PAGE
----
That action all would have taken place in maybe two seconds, tops, not a static event like the seal. This isn’t play being depicted. Kill him, discard him, and move on to the next one coming.
It also makes me wonder it wasn’t a famous episode from early in the man in the tomb’s life?
I have little doubt this is an Homeric depiction drawn from the Iliad, with an Achaean on the left and a Trojan on the right. The naked warrior could even be Achilleus.
“Thus the Greeks, the most humane people of ancient time, have a trait of cruelty, of tiger-like pleasure in destruction, in them…and also their mythology, must strike fear into us when we approach them with the emasculated concept of modern humanity. …Why did the Greek sculptor repeatedly have to represent war and battles
with endless repetition, human bodies stretched out, their veins taut with hatred or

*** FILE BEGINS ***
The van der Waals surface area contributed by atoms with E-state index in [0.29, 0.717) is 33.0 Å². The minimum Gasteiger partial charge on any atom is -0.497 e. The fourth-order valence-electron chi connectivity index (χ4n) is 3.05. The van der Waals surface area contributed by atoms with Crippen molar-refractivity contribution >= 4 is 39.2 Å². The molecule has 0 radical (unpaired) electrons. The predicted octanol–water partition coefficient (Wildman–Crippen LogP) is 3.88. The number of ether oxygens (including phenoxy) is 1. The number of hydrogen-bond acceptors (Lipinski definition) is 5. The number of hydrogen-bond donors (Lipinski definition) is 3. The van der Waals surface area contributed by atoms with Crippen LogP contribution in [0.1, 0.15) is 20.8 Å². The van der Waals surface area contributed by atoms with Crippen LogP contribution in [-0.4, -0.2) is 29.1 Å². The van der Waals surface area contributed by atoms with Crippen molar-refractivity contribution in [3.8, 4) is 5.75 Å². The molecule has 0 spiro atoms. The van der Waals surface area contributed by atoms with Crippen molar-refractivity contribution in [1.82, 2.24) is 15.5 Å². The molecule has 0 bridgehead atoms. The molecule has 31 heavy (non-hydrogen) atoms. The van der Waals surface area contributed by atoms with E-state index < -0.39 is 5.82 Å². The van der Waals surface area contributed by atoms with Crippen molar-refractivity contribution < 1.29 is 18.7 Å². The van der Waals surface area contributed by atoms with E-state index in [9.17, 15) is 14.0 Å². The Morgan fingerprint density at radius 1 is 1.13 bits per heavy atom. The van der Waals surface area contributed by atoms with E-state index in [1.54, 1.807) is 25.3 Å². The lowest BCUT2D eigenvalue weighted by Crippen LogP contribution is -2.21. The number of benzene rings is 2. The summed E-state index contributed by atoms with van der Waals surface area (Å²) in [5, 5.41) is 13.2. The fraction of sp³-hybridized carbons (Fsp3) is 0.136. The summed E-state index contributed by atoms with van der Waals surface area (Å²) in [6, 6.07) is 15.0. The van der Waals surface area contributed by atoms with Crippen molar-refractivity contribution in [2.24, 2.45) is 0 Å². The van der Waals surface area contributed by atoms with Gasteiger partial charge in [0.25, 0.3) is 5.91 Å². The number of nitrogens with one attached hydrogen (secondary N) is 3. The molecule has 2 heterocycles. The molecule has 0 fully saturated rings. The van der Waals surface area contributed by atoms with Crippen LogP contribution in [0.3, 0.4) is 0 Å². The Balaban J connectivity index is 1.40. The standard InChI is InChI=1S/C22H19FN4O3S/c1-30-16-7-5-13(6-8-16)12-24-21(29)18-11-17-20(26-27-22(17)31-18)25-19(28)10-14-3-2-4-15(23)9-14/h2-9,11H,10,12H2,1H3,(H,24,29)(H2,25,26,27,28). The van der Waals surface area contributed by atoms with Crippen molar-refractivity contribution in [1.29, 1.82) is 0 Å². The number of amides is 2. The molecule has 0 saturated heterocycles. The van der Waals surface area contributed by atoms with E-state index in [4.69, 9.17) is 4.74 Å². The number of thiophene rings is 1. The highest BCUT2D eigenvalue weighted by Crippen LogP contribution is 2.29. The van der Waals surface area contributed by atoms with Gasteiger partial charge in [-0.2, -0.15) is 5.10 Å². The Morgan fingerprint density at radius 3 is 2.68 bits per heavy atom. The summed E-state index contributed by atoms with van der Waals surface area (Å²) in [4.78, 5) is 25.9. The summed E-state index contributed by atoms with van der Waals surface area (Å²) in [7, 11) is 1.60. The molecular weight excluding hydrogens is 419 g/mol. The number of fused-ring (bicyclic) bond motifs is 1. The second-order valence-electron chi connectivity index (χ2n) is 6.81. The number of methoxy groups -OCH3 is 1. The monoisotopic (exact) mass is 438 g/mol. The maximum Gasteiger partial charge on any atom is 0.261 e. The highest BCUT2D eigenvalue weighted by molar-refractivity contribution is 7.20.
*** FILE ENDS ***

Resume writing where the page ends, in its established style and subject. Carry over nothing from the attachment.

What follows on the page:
the arrogance of triumph, the wounded doubled up, the dying in agony? Why did
the whole Greek world rejoice over the pictures of battle in the Iliad? I fear we have
not understood these in a sufﬁciently ‘Greek’ way, and even that we would shudder
if we ever did understand them in a Greek way.”
America as a western civilization can trace its foundation directly back 3000 years, in one way or another, to the warrior in this grave in Pylos. Even the art on this signet is familiar to our consciousness today after three millennia of exposure. And the irony is that 3,000 years later, this unfortunate man’s grave was disturbed by, of all people, some card carrying AARP members Americans, who are quite frankly the exact opposites of the warrior buried here.